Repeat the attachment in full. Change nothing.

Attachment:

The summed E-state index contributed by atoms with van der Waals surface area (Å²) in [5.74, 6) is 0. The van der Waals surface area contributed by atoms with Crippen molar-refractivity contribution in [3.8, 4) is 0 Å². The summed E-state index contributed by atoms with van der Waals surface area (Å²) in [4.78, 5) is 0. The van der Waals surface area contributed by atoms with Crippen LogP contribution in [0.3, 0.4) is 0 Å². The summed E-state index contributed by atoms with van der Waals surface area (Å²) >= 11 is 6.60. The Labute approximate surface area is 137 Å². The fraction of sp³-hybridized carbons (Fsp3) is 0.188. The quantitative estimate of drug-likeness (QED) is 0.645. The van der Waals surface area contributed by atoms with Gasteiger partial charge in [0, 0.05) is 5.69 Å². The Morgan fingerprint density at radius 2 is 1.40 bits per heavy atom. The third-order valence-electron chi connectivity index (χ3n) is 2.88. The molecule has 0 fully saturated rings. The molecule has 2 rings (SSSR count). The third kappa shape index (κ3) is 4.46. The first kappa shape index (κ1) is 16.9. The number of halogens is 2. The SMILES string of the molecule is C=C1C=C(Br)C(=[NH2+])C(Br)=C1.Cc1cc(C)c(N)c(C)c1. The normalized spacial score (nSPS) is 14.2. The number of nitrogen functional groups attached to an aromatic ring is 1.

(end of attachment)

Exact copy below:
The summed E-state index contributed by atoms with van der Waals surface area (Å²) in [5.74, 6) is 0. The van der Waals surface area contributed by atoms with Crippen molar-refractivity contribution in [3.8, 4) is 0 Å². The summed E-state index contributed by atoms with van der Waals surface area (Å²) in [4.78, 5) is 0. The van der Waals surface area contributed by atoms with Crippen LogP contribution in [0.3, 0.4) is 0 Å². The summed E-state index contributed by atoms with van der Waals surface area (Å²) >= 11 is 6.60. The Labute approximate surface area is 137 Å². The fraction of sp³-hybridized carbons (Fsp3) is 0.188. The quantitative estimate of drug-likeness (QED) is 0.645. The van der Waals surface area contributed by atoms with Gasteiger partial charge in [0, 0.05) is 5.69 Å². The Morgan fingerprint density at radius 2 is 1.40 bits per heavy atom. The third-order valence-electron chi connectivity index (χ3n) is 2.88. The molecule has 0 fully saturated rings. The molecule has 2 rings (SSSR count). The third kappa shape index (κ3) is 4.46. The first kappa shape index (κ1) is 16.9. The number of halogens is 2. The SMILES string of the molecule is C=C1C=C(Br)C(=[NH2+])C(Br)=C1.Cc1cc(C)c(N)c(C)c1. The normalized spacial score (nSPS) is 14.2. The number of nitrogen functional groups attached to an aromatic ring is 1.